Post-Miron Studies

The aforementioned studies do an excellent job of debunking all the pro-21 studies done prior to 2007. A few more studies have been done since then, and it is now up to us to debunk them:

1) Even in some of the studies that do suggest lifesaving effects of a high drinking age, we also learn that the beer tax potentially has a lifesaving effect as well. For example, Ponicki et al. (2007) even found that, while the drinking age does have a small effect, there is a negative "interaction" between the drinking age and the beer tax: the higher one is, the less effective the other is in reducing fatalities. Their model suggested that if the beer tax is high enough, the drinking age becomes irrelevant or even counterproductive. While the study controlled for more variables than most, as well as state and year fixed effects, it did not control for state-specific trends like Miron and Tetelbaum (2009) did. It is also important to note that this study did not adequately test the conclusions made by Miron and Tetelbaum (2009) or Dee and Evans (2001).

2) Lovenheim and Slemrod (2010) also came out with a recent study that looked at the effects of the drinking age itself, as well as "blood borders" (effects of unequal drinking ages across neighboring states). They apparently found small but statistically significant lifesaving effects of a higher drinking age, but the opposite was true in counties within 25 miles of a lower drinking age jurisdiction, for obvious reasons. They imply that if some states were to lower the drinking age, they would hurt others due to drunk driving across borders. That was one excuse the feds gave for their power grab in 1984. Nevermind that the exact same thing happens in dry counties among those 21+, as verified by some studies (Baughman et al., 2001), and yet we do not say that wet counties "hurt" their dry neighbors. Rather, we say that the dry counties are hurting themselves with their provincial and unenforceable policies, and we let them take the consequences of those policies. Futhermore not every study agrees with their conclusion about border effects, such as Kreft and Epling (2007), who found no robust border effects in Michigan counties that bordered on areas with lower drinking ages (Wisconsin, Ohio, and Ontario) back in the 1980s.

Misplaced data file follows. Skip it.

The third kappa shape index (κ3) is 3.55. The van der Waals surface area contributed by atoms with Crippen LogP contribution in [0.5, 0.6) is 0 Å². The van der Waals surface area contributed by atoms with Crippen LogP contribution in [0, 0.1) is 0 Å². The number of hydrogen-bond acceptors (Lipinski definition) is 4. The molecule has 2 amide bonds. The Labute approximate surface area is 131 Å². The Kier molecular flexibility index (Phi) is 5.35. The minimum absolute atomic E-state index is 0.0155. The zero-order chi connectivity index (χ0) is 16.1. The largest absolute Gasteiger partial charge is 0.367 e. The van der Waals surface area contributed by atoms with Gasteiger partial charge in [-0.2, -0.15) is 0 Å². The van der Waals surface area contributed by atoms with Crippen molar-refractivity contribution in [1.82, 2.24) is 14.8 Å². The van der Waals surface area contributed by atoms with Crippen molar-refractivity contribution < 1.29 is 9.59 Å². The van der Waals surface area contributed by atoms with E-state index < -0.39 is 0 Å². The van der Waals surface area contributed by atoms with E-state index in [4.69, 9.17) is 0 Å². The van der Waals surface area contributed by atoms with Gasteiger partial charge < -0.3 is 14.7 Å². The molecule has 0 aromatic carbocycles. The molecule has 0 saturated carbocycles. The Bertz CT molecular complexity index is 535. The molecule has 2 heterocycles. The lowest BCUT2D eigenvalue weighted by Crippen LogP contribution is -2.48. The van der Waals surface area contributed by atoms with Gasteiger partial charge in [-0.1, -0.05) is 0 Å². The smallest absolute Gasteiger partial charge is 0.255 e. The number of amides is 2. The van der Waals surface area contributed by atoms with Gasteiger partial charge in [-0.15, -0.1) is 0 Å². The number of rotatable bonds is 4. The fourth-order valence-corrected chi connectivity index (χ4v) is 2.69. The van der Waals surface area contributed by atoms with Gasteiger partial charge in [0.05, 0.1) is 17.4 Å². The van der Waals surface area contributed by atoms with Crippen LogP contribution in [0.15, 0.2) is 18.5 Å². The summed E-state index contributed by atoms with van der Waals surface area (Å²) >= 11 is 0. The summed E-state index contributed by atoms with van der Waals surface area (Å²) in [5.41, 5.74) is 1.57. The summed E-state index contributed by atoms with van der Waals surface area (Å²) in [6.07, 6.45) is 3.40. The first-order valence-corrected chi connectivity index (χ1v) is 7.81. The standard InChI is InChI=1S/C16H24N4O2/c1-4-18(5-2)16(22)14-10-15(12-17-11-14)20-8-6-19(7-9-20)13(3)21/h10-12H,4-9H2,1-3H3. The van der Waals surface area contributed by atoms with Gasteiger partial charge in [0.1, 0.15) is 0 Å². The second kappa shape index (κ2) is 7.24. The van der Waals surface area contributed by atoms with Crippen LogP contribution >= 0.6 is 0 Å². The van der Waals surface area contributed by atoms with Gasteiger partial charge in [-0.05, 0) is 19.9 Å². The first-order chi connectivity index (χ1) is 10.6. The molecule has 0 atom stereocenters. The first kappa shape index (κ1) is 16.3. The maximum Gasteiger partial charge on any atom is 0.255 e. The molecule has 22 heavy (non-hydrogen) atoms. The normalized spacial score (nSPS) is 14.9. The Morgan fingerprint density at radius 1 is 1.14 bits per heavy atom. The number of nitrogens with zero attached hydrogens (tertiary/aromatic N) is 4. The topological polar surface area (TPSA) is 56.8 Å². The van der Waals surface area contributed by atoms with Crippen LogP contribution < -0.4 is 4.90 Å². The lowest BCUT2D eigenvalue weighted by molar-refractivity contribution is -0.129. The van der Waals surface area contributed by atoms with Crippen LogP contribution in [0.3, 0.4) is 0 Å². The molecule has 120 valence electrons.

The authors were familiar with Miron and Teltelbaum (2009), and even reference that groundbreaking study. Lovenheim and Slemrod's study was very different from the latter, however. Not only was it one of the few studies that looked at border effects in great depth, it also had different methodology. Their fatality measure was the ratio of 18, 19, and 20 year old driver fatalities, analyzed separately, relative to those of 21-25 year olds in one model, and 26+ in another. Two models were done for each, one including border effects, and the other neglecting it. Border effects were localized to those counties 25 miles from the border of a lower drinking age jurisdiction, and were essentially exclusive to the higher drinking age side (similar to what happens dry counties when the drinker drives out sober but drives back home drunk).